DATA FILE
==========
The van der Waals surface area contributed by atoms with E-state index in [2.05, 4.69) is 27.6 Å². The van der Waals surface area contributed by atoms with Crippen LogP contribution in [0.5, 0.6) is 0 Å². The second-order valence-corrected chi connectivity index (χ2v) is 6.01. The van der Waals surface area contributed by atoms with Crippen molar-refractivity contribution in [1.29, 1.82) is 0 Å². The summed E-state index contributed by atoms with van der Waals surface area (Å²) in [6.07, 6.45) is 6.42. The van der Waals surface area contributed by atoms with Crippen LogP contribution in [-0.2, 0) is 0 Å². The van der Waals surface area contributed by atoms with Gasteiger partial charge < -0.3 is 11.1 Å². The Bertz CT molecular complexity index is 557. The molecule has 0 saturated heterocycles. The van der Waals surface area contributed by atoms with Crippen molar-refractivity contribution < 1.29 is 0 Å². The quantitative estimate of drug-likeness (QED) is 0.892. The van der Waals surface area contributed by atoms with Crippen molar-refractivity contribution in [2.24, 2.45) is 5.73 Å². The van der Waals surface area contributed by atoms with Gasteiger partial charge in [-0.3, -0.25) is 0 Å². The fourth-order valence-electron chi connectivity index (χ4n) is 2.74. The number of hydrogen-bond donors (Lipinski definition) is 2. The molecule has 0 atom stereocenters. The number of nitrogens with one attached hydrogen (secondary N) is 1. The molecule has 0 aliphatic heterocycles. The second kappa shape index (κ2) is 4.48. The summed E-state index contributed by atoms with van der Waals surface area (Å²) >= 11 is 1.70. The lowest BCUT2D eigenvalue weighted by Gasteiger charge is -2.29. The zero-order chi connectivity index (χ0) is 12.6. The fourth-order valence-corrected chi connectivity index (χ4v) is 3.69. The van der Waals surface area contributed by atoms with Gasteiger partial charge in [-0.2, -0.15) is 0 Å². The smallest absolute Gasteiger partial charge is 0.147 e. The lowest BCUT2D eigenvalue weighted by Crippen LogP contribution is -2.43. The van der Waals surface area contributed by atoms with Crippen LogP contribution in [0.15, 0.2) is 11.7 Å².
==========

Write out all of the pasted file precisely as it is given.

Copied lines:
The van der Waals surface area contributed by atoms with E-state index in [2.05, 4.69) is 27.6 Å². The van der Waals surface area contributed by atoms with Crippen LogP contribution in [0.5, 0.6) is 0 Å². The second-order valence-corrected chi connectivity index (χ2v) is 6.01. The van der Waals surface area contributed by atoms with Crippen molar-refractivity contribution in [1.29, 1.82) is 0 Å². The summed E-state index contributed by atoms with van der Waals surface area (Å²) in [6.07, 6.45) is 6.42. The van der Waals surface area contributed by atoms with Crippen LogP contribution in [-0.2, 0) is 0 Å². The van der Waals surface area contributed by atoms with Gasteiger partial charge < -0.3 is 11.1 Å². The Bertz CT molecular complexity index is 557. The molecule has 0 saturated heterocycles. The van der Waals surface area contributed by atoms with Crippen molar-refractivity contribution < 1.29 is 0 Å². The quantitative estimate of drug-likeness (QED) is 0.892. The van der Waals surface area contributed by atoms with Crippen molar-refractivity contribution in [2.24, 2.45) is 5.73 Å². The van der Waals surface area contributed by atoms with Gasteiger partial charge in [-0.3, -0.25) is 0 Å². The fourth-order valence-electron chi connectivity index (χ4n) is 2.74. The number of hydrogen-bond donors (Lipinski definition) is 2. The molecule has 0 atom stereocenters. The number of nitrogens with one attached hydrogen (secondary N) is 1. The molecule has 0 aliphatic heterocycles. The second kappa shape index (κ2) is 4.48. The summed E-state index contributed by atoms with van der Waals surface area (Å²) >= 11 is 1.70. The lowest BCUT2D eigenvalue weighted by Gasteiger charge is -2.29. The zero-order chi connectivity index (χ0) is 12.6. The fourth-order valence-corrected chi connectivity index (χ4v) is 3.69. The van der Waals surface area contributed by atoms with Gasteiger partial charge in [-0.2, -0.15) is 0 Å². The smallest absolute Gasteiger partial charge is 0.147 e. The lowest BCUT2D eigenvalue weighted by Crippen LogP contribution is -2.43. The van der Waals surface area contributed by atoms with Crippen LogP contribution in [0.15, 0.2) is 11.7 Å².